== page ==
Consider renaming the administrator account so that it's not obvious to an intruder. Since this account can't be "locked out," password attacks can be performed indefinitely; changing the name makes the account less of a target.
5th commandment: Set passwords
Set the main Windows password, as well as the Power/Time to lock the system, with a screen saver, and require a password to resume activity.
Also, depending on the sensitivity of information on your system (did someone say "online banking"?), consider password alternatives, such as:
- Fingerprint reader
- Smartcard reader (contact or contactless)
- Biometric facial recognition
- RSA software and external token
- Password "gesture" (e.g., Android tablets)
Another option is two-factor authentication, such as requiring both a fingerprint and a password.
6th commandment: Add/activate anti-theft tools
Invest in, install and activate anti-theft tools that can either lock the system; conduct an IP trace; report, take and send pictures; and even wipe the computer when a lost or stolen computer reconnects to the Internet. An example is Absolute Software's Lojack for Laptops.
Vendors like Lenovo are embedding Absolute's CompuTrace Agent into the BIOS, so even if somebody erases or replaces the hard drive, the agent is automatically re-installed.
Computers that include Intel Anti-Theft technology in their hardware let you add additional security services, such as automatically locking the main board until it receives the "unlock" password, lock or wipe if a machine goes too long without connecting to the Internet or if a user fails the login process too many times. Intel Anti-Theft is typically part of third-party security products like CompuTrace, adding perhaps $3/year, and as the anti-theft option on WinMagic's full disk encryption product.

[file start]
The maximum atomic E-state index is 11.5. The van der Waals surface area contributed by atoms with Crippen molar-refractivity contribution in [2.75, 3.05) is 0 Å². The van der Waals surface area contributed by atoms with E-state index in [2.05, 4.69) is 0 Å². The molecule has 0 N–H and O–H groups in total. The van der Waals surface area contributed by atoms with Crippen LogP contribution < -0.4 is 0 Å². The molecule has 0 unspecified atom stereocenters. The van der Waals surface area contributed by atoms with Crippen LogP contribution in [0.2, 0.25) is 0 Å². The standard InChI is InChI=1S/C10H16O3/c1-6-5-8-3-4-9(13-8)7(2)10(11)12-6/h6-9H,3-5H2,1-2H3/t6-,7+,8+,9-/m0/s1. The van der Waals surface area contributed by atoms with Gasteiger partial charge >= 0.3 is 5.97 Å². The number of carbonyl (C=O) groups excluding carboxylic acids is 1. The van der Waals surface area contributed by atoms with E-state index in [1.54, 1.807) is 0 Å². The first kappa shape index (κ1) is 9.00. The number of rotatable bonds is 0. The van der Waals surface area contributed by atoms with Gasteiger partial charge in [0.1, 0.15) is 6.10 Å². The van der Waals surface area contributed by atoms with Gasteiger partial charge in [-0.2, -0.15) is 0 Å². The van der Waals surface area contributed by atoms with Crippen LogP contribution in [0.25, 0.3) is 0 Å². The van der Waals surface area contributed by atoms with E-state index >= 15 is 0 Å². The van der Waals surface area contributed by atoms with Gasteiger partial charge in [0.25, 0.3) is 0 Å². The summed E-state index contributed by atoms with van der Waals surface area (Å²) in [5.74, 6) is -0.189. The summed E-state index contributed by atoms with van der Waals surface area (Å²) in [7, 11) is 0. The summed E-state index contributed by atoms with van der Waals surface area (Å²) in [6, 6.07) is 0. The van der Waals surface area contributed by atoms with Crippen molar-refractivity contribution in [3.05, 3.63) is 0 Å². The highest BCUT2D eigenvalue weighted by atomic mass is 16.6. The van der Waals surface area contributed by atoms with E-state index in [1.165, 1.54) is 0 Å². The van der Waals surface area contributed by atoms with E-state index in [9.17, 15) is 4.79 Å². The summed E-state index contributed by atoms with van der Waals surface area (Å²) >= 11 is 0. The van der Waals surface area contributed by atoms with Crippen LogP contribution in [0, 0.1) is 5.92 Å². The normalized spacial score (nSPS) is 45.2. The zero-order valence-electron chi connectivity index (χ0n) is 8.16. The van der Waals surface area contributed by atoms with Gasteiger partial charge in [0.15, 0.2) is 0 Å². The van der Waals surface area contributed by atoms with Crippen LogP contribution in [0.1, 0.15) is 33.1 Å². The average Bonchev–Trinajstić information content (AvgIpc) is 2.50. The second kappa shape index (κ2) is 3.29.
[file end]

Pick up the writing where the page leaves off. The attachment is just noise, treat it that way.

7th commandment: Turn off sharing and other unneeded services
Windows allows you to share resources that are on your computer, like file-sharing (Shared Folders) and print sharing. Your computer's Internet connection management utility (Windows includes one, but many systems have their own) lets you define each network as either Public, Home or Work. If you mis-set a connection, your Shared Folders will be visible to other computers on the network.
Suggested Desktop Security Reading
- Windows 7: Explore New and Improved Security Features (Microsoft)
- Security checklist for Windows 7 (Microsoft)
- "Enhancing Endpoint Security for Windows Desktops," Derek Melber, President and CTO of BrainCore.Net
- Best Practices: Windows Desktop, IT Security for the University of Missouri
If you are behind a firewall, when your computer's Internet connection manager tool asks you what kind of location/connect it is, you can call it either a Home or Work network, Bott says. But specify Public network if you are connecting directly to the Internet (e.g., at home or in the office), if you don't have a hardware router but instead are directly connected to the cable modem, or if you are connecting to a public network like a Wi-Fi hotspot or a hotel or conference Ethernet. This will ensure that no local sharing is allowed.
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